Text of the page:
WASHINGTON (CNN) -- The Senate wrapped up Thursday night after hours of sometimes acrimonious work without voting on a massive economic recovery plan championed by President Barack Obama.
President Obama wants to sign the stimulus bill by Presidents Day.
The Senate had worked its way through dozens of proposed amendments to the plan when Majority Leader Harry Reid -- who earlier had vowed to work "through the night" -- called it quits shortly after 8:30 p.m.
Reid abruptly changed his mind and decided to give a bipartisan group of senators one more day to find compromise on an economic stimulus plan, after consulting by phone with the White House, according to a senior Democratic source.
"I think staying here later tonight would not benefit us," he said.
As official work went on the Senate floor, a group of moderate Democrats and Republicans met for hours going "line-by-line" to trim spending from the plan, which currently will cost just under $900 billion.
Senate Democratic leaders and White House officials admit they are about three votes shy of the 60 votes needed to pass Obama's economic plan, and it would have been too big of a risk to hold the vote and have an embarrassing failure.
Reid has given senators a Friday deadline to forge a bipartisan compromise, but he also warned about a possible weekend vote.
Sen. Arlen Specter, R-Pennsylvania, told reporters they were making some progress and hoped to find common ground on a bipartisan bill, but multiple senators acknowledged that finding that compromise has proven extremely difficult.
In fact, a Democratic leadership source told CNN that many Democrats not involved in the bipartisan negotiations were very concerned about a working draft that includes proposed cuts in education spending.
Reid said he remains hopeful of crafting a plan that can pass the chamber by Friday.
"Everyone's going to have to give a little and understand this is a process and we have to move this ball down the court," he said. "I'm cautiously optimistic we can do that."
At a House Democrats retreat in Virginia, Obama said he valued "the constructive criticism and healthy debate that's taking place around this package," but added that speedy passage of the bill was essential.
"We're not moving quickly because we're trying to jam something down people's throats," he said. "We're moving quickly because if we don't, the economy's going to keep getting worse."
Obama rejected calls for more tax cuts and significant slashing of the bill's cost, and said complaints the package was a spending bill rather than a stimulus bill were off base.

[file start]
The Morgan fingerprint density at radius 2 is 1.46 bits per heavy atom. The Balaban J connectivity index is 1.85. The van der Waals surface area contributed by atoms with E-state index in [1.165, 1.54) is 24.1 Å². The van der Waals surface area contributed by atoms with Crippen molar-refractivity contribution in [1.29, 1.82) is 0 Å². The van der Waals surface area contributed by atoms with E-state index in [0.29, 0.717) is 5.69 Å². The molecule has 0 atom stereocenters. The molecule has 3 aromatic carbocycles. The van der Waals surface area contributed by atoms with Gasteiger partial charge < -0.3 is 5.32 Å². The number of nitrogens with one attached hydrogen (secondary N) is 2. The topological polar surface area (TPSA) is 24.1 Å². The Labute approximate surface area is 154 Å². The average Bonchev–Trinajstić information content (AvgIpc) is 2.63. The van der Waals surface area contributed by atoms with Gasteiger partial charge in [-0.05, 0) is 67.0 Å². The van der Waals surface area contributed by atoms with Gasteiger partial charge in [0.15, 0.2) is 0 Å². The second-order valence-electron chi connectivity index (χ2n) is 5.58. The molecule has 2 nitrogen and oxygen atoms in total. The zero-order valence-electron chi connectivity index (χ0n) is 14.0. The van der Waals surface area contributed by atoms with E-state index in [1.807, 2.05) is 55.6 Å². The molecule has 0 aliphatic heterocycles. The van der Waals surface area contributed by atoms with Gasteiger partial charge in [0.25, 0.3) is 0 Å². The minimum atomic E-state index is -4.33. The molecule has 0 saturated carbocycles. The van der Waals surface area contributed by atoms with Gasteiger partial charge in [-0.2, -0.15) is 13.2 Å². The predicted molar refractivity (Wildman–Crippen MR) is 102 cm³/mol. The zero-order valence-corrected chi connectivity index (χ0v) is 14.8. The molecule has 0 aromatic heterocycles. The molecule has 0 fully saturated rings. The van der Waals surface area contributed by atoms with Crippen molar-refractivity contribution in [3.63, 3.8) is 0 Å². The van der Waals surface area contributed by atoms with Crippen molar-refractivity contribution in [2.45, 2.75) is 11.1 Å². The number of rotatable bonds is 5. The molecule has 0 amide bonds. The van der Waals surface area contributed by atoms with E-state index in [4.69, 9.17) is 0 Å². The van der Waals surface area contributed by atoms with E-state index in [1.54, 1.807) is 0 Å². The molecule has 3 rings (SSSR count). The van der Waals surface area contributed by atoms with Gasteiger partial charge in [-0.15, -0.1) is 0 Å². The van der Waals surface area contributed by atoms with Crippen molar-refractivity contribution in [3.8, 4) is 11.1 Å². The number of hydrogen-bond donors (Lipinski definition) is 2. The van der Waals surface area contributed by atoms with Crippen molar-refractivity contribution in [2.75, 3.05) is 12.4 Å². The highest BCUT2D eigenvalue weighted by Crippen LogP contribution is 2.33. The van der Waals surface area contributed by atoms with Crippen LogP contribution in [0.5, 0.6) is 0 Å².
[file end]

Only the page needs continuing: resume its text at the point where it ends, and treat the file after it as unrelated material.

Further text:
"What do you think a stimulus bill is?" he said. "That's the point."
The plan, which supporters hope will help turn around a crumbling economy that seemingly spawns more bad news every day, includes tax cuts, money for transportation and infrastructure projects and aid to states to keep workers on their payrolls among its many provisions.
Nebraska Sen. Ben Nelson, a Democrat, and Republican Sen. Susan Collins said they are having a difficult time finding the right balance of cutting some Democrat-backed programs while adding spending on infrastructure, which Republicans want.
"It's been a painstaking, very thorough, very comprehensive process," Collins said.
Republicans have objected to some provisions in the bill that they say have nothing to do with stimulating the economy. iReport.com: Can Obama fix the economy?
Obama held a series of one-on-one meetings in the Oval Office on Wednesday with key senators who were still on the fence.
Collins, of Maine, said she went through some specific programs with the president to see which ones he would be willing to cut.
"We don't want a package that is too small, because that will end up just wasting money," she said. "On the other hand, we're very leery of having an enormous package that would not be necessary and would just boost the federal deficit."
Earlier Thursday, Obama ratcheted up the pressure on Congress to pass the plan, arguing that failure to act quickly would make a bad situation worse.
"This is not some abstract debate," he said during an address to employees at the Energy Department. "The time for talk is over. The time for action is now."
The House passed an $819 billion version of the stimulus plan last week, but no Republican voted in favor of it.
The president will need at least some Republican support to get the 60 votes needed to bring the bill before the full Senate.
The Senate has 56 Democrats and two independents who usually vote with them. There are 41 Republicans.
On Wednesday, the Senate approved an amendment to offer a $15,000 tax credit to people who buy a home in the next year.
The housing amendment, introduced by Sen. Johnny Isakson, R-Georgia, was seen by some as a move to sweeten the deal for Republicans.
But some GOP members appeared dead-set against the plan and bridled at Reid's suggestion that time is of the essence.
"I am here today to point out the fact that this is not bipartisanship," said Sen. Lindsey Graham, a Republican from South Carolina. "This process that we are engaging in is not smart, we are not working together, we're about to spend $800 or $900 billion, and nobody's got a clue where we're going to land, but we've got to do it by tonight.
"If this is the solution to George Bush's problems, the country is going to get worse. ... If this is the change we all can believe in, America's best days are behind her," he said.
President Obama was privately telling senators in both parties that he is confident his plan will pass in the Senate by the end of the week, according to two senior administration officials and two Congressional officials.
Getting the bill through the Senate by the end of the week would keep the legislation on track to be signed into law by Presidents' Day, February 16, which has been Obama's target.
CNN's Ed Henry, Dana Bash and Lisa Desjardins contributed to this report.
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